This willingness of leaders to show themselves in raw and real ways is driving engagement. Kennedy noted that people are more willing to contribute because they’ve seen that authenticity from leaders.

‘Many of us are a lot more courageous when we’re on the end of an email, text message or video call than when we’re face to face with the boss,’ said Kennedy. ‘There’s much less intimidation and more courage and boldness from people to put forth ideas.’

 

Leaders are Being More Open and Inclusive in Decision-Making

Kuli Kuli Founder and CEO Lisa Curtis said she’s inviting more input from the team than ever before. Being more inclusive in the company’s decision-making was a natural outgrowth of her transparency about the state of the business after the coronavirus outbreak.

After the pandemic reduced Kuli Kuli’s retail new business prospects to nearly zero, Curtis was honest about the company’s financials, cash situation, and forecast, as well as necessary cuts. She let staff know that their help was needed to repurpose their entire marketing budget for digital channels, and they responded ‘incredibly well.’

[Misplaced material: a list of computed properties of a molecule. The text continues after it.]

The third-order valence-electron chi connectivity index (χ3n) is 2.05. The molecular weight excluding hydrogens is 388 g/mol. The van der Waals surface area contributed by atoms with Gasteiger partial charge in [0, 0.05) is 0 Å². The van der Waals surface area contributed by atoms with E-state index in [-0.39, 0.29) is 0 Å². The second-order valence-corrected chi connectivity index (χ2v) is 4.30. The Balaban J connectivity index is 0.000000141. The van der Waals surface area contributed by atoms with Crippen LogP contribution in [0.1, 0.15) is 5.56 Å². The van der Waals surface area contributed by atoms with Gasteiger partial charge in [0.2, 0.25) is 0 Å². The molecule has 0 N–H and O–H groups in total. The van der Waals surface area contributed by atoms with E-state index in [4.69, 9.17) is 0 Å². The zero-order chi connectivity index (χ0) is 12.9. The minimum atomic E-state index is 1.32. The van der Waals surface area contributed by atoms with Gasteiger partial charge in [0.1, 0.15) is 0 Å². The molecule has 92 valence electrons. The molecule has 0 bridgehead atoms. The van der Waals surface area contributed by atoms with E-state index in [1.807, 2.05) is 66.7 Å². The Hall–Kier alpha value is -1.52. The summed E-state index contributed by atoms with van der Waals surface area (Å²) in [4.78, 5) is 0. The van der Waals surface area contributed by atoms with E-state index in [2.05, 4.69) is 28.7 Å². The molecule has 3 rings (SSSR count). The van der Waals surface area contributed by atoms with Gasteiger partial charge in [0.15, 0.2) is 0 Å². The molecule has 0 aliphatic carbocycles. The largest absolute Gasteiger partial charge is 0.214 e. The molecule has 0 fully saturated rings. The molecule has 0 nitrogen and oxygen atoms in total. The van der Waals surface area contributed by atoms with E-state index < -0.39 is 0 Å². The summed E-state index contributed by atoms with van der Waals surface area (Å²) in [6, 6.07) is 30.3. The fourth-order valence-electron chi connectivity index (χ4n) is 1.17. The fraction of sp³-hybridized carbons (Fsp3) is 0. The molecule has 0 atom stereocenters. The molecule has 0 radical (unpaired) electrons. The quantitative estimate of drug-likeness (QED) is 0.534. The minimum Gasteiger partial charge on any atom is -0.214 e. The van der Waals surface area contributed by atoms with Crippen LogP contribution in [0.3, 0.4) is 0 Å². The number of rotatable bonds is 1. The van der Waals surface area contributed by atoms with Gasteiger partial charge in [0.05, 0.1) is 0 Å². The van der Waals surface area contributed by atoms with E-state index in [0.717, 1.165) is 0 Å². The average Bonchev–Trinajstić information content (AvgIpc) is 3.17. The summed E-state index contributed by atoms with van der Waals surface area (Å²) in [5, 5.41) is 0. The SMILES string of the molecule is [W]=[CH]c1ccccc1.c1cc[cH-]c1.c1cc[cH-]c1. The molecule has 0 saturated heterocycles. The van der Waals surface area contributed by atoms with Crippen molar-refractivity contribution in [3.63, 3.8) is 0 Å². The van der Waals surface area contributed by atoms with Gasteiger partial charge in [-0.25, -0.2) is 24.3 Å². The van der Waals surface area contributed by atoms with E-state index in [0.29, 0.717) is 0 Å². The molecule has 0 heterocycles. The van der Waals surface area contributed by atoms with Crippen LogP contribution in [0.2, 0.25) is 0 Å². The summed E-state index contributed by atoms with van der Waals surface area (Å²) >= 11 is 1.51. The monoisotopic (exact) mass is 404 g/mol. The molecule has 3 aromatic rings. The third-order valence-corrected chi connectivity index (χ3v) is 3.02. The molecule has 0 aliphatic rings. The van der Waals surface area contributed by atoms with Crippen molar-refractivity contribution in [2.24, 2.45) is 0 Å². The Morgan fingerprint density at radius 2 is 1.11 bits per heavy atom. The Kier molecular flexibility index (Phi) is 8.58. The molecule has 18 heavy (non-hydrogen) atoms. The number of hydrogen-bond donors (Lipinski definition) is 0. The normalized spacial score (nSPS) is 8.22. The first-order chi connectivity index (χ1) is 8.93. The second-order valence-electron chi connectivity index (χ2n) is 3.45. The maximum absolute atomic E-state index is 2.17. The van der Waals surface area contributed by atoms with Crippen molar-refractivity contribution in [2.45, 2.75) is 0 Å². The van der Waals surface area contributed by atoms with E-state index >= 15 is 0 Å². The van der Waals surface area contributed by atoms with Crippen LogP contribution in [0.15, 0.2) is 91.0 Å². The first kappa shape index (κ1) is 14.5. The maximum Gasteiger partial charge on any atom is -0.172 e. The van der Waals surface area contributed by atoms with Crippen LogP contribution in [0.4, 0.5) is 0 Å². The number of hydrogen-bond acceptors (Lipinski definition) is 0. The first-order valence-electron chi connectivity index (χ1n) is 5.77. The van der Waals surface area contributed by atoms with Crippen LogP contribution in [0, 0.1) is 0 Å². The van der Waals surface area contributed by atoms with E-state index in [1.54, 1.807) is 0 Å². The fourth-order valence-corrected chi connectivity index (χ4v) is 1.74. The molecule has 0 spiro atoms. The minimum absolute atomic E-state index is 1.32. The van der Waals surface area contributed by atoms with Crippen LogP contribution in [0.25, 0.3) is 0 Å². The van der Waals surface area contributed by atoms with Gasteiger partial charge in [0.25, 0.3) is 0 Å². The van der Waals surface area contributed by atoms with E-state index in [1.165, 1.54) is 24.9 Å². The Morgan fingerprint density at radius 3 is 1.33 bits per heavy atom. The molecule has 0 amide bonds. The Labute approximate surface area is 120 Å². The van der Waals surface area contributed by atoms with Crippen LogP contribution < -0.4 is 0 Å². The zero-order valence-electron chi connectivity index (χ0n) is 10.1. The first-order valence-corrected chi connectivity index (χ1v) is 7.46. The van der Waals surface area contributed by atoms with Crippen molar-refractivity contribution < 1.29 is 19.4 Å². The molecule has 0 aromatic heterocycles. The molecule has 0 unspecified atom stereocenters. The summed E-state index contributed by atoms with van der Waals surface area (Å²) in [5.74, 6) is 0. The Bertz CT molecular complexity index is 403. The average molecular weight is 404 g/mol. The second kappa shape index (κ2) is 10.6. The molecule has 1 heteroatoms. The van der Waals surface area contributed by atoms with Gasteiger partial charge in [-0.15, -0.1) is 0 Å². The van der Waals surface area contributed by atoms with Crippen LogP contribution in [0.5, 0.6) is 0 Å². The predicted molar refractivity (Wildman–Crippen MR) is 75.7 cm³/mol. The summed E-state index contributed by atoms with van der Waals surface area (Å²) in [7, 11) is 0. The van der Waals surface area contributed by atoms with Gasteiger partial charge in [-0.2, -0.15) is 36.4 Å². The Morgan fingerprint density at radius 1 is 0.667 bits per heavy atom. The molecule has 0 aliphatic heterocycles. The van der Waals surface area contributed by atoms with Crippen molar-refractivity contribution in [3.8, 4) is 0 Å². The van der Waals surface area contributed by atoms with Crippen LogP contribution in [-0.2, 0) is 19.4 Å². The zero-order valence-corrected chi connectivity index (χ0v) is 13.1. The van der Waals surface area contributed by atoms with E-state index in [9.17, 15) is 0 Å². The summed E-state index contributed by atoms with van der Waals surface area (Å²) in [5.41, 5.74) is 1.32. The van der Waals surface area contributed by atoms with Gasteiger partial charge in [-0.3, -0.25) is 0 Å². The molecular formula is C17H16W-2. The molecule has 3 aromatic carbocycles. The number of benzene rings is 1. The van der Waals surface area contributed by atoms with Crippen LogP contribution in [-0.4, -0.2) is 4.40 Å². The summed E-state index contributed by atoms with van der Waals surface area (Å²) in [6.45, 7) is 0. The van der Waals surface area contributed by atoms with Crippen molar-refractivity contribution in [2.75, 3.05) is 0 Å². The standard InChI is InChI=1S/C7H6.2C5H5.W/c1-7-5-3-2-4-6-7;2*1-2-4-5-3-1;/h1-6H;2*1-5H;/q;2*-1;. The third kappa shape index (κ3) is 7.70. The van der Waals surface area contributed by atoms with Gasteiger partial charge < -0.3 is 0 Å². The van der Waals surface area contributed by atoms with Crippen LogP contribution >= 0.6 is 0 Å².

Daily 15-minute team video standups have been a great way to allow people to present different parts of the business and get feedback. She plans to keep this meeting if and when the team returns to the office. ‘Decisions can be made even more thoughtfully when you get the team’s buy in,’ said Curtis. ‘It’s a format we didn’t have before.’

TeleSense’s Kennedy said he believes leaders’ increased openness to team input is here to stay. ‘Leaders have let their guard down,’ said Kennedy. ‘When you do that, you’re more open to say. . .I don’t know how to deal with this. I’ve never confronted this situation. Does anyone else have any other ideas? . . .It has spurned a real opportunity for employees to contribute.’

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A Genuine Care for Employee Well-Being